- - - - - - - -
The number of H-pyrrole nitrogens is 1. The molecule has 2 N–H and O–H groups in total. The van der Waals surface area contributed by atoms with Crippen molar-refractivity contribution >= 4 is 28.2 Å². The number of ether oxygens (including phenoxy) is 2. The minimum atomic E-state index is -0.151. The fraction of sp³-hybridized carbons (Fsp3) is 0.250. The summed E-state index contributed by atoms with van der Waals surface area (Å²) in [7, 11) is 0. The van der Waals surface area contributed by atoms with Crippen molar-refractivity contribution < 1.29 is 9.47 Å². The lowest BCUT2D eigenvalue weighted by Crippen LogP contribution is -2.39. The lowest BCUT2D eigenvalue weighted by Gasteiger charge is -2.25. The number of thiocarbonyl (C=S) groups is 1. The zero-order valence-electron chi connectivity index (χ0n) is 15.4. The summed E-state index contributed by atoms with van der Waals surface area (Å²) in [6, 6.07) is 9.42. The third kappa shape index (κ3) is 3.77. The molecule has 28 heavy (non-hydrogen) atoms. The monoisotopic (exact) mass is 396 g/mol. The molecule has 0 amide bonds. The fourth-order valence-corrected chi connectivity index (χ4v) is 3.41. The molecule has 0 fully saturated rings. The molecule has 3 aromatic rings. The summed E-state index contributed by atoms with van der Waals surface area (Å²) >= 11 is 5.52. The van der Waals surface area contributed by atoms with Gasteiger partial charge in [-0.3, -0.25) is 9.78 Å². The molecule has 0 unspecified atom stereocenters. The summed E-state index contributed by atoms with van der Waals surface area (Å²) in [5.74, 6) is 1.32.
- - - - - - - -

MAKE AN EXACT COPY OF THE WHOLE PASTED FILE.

The number of H-pyrrole nitrogens is 1. The molecule has 2 N–H and O–H groups in total. The van der Waals surface area contributed by atoms with Crippen molar-refractivity contribution >= 4 is 28.2 Å². The number of ether oxygens (including phenoxy) is 2. The minimum atomic E-state index is -0.151. The fraction of sp³-hybridized carbons (Fsp3) is 0.250. The summed E-state index contributed by atoms with van der Waals surface area (Å²) in [7, 11) is 0. The van der Waals surface area contributed by atoms with Crippen molar-refractivity contribution < 1.29 is 9.47 Å². The lowest BCUT2D eigenvalue weighted by Crippen LogP contribution is -2.39. The lowest BCUT2D eigenvalue weighted by Gasteiger charge is -2.25. The number of thiocarbonyl (C=S) groups is 1. The zero-order valence-electron chi connectivity index (χ0n) is 15.4. The summed E-state index contributed by atoms with van der Waals surface area (Å²) in [6, 6.07) is 9.42. The third kappa shape index (κ3) is 3.77. The molecule has 28 heavy (non-hydrogen) atoms. The monoisotopic (exact) mass is 396 g/mol. The molecule has 0 amide bonds. The fourth-order valence-corrected chi connectivity index (χ4v) is 3.41. The molecule has 0 fully saturated rings. The molecule has 3 aromatic rings. The summed E-state index contributed by atoms with van der Waals surface area (Å²) >= 11 is 5.52. The van der Waals surface area contributed by atoms with Gasteiger partial charge in [-0.3, -0.25) is 9.78 Å². The molecule has 0 unspecified atom stereocenters. The summed E-state index contributed by atoms with van der Waals surface area (Å²) in [5.74, 6) is 1.32.